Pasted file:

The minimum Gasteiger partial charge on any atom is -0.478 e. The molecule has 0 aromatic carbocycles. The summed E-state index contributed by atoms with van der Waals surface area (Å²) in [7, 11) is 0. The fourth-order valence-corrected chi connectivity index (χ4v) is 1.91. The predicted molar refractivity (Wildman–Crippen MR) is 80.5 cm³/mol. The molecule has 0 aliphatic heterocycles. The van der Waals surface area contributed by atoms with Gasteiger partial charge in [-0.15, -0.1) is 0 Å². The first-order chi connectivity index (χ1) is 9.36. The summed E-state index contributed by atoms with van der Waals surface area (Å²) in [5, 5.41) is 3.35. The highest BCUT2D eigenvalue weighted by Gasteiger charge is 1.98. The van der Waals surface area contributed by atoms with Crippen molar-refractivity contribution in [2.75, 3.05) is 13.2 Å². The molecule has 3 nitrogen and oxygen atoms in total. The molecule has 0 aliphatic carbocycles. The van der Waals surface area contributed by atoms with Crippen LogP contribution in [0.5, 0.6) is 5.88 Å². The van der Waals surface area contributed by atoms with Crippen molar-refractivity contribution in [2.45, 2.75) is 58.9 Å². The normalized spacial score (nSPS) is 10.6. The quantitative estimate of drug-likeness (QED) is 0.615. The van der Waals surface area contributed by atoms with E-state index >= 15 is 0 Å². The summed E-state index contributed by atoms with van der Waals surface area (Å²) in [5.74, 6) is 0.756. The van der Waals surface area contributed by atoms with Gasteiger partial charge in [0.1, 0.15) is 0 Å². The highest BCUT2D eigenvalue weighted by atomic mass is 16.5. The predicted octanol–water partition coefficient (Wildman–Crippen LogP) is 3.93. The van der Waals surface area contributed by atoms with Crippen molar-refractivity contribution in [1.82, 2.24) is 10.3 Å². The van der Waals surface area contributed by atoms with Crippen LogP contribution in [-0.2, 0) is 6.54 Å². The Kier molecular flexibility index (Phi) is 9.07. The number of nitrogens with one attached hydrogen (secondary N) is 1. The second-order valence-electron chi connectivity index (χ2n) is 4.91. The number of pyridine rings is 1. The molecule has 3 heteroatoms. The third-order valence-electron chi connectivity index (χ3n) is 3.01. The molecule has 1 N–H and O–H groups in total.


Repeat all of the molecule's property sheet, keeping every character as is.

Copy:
The minimum Gasteiger partial charge on any atom is -0.478 e. The molecule has 0 aromatic carbocycles. The summed E-state index contributed by atoms with van der Waals surface area (Å²) in [7, 11) is 0. The fourth-order valence-corrected chi connectivity index (χ4v) is 1.91. The predicted molar refractivity (Wildman–Crippen MR) is 80.5 cm³/mol. The molecule has 0 aliphatic heterocycles. The van der Waals surface area contributed by atoms with Gasteiger partial charge in [-0.15, -0.1) is 0 Å². The first-order chi connectivity index (χ1) is 9.36. The summed E-state index contributed by atoms with van der Waals surface area (Å²) in [5, 5.41) is 3.35. The highest BCUT2D eigenvalue weighted by Gasteiger charge is 1.98. The van der Waals surface area contributed by atoms with Crippen molar-refractivity contribution in [2.75, 3.05) is 13.2 Å². The molecule has 3 nitrogen and oxygen atoms in total. The molecule has 0 aliphatic carbocycles. The van der Waals surface area contributed by atoms with Crippen LogP contribution in [0.5, 0.6) is 5.88 Å². The van der Waals surface area contributed by atoms with Crippen molar-refractivity contribution in [2.45, 2.75) is 58.9 Å². The normalized spacial score (nSPS) is 10.6. The quantitative estimate of drug-likeness (QED) is 0.615. The van der Waals surface area contributed by atoms with E-state index >= 15 is 0 Å². The summed E-state index contributed by atoms with van der Waals surface area (Å²) in [5.74, 6) is 0.756. The van der Waals surface area contributed by atoms with Gasteiger partial charge in [0.1, 0.15) is 0 Å². The highest BCUT2D eigenvalue weighted by atomic mass is 16.5. The predicted octanol–water partition coefficient (Wildman–Crippen LogP) is 3.93. The van der Waals surface area contributed by atoms with Crippen molar-refractivity contribution in [1.82, 2.24) is 10.3 Å². The van der Waals surface area contributed by atoms with Crippen LogP contribution in [-0.2, 0) is 6.54 Å². The Kier molecular flexibility index (Phi) is 9.07. The number of nitrogens with one attached hydrogen (secondary N) is 1. The second-order valence-electron chi connectivity index (χ2n) is 4.91. The number of pyridine rings is 1. The molecule has 3 heteroatoms. The third-order valence-electron chi connectivity index (χ3n) is 3.01. The molecule has 1 N–H and O–H groups in total.